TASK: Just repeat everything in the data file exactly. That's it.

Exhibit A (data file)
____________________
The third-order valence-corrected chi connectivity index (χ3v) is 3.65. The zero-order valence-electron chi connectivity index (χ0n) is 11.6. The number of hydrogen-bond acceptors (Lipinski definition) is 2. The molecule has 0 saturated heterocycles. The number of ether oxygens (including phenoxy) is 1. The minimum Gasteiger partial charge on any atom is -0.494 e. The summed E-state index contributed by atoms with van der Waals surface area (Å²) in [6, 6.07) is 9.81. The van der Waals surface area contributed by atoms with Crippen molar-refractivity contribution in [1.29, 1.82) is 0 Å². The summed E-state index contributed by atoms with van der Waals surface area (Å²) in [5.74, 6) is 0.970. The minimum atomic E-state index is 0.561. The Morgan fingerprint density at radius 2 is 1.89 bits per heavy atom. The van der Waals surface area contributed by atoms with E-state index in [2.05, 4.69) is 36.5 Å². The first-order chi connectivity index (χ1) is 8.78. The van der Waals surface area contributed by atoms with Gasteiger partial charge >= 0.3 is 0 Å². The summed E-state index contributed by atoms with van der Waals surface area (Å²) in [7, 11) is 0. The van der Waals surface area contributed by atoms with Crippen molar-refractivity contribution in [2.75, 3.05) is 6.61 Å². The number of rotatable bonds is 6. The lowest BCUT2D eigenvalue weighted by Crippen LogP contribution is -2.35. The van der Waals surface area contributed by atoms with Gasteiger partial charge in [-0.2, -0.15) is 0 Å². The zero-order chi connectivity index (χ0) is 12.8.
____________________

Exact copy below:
The third-order valence-corrected chi connectivity index (χ3v) is 3.65. The zero-order valence-electron chi connectivity index (χ0n) is 11.6. The number of hydrogen-bond acceptors (Lipinski definition) is 2. The molecule has 0 saturated heterocycles. The number of ether oxygens (including phenoxy) is 1. The minimum Gasteiger partial charge on any atom is -0.494 e. The summed E-state index contributed by atoms with van der Waals surface area (Å²) in [6, 6.07) is 9.81. The van der Waals surface area contributed by atoms with Crippen molar-refractivity contribution in [1.29, 1.82) is 0 Å². The summed E-state index contributed by atoms with van der Waals surface area (Å²) in [5.74, 6) is 0.970. The minimum atomic E-state index is 0.561. The Morgan fingerprint density at radius 2 is 1.89 bits per heavy atom. The van der Waals surface area contributed by atoms with E-state index in [2.05, 4.69) is 36.5 Å². The first-order chi connectivity index (χ1) is 8.78. The van der Waals surface area contributed by atoms with Gasteiger partial charge >= 0.3 is 0 Å². The summed E-state index contributed by atoms with van der Waals surface area (Å²) in [7, 11) is 0. The van der Waals surface area contributed by atoms with Crippen molar-refractivity contribution in [2.75, 3.05) is 6.61 Å². The number of rotatable bonds is 6. The lowest BCUT2D eigenvalue weighted by Crippen LogP contribution is -2.35. The van der Waals surface area contributed by atoms with Gasteiger partial charge in [-0.2, -0.15) is 0 Å². The zero-order chi connectivity index (χ0) is 12.8.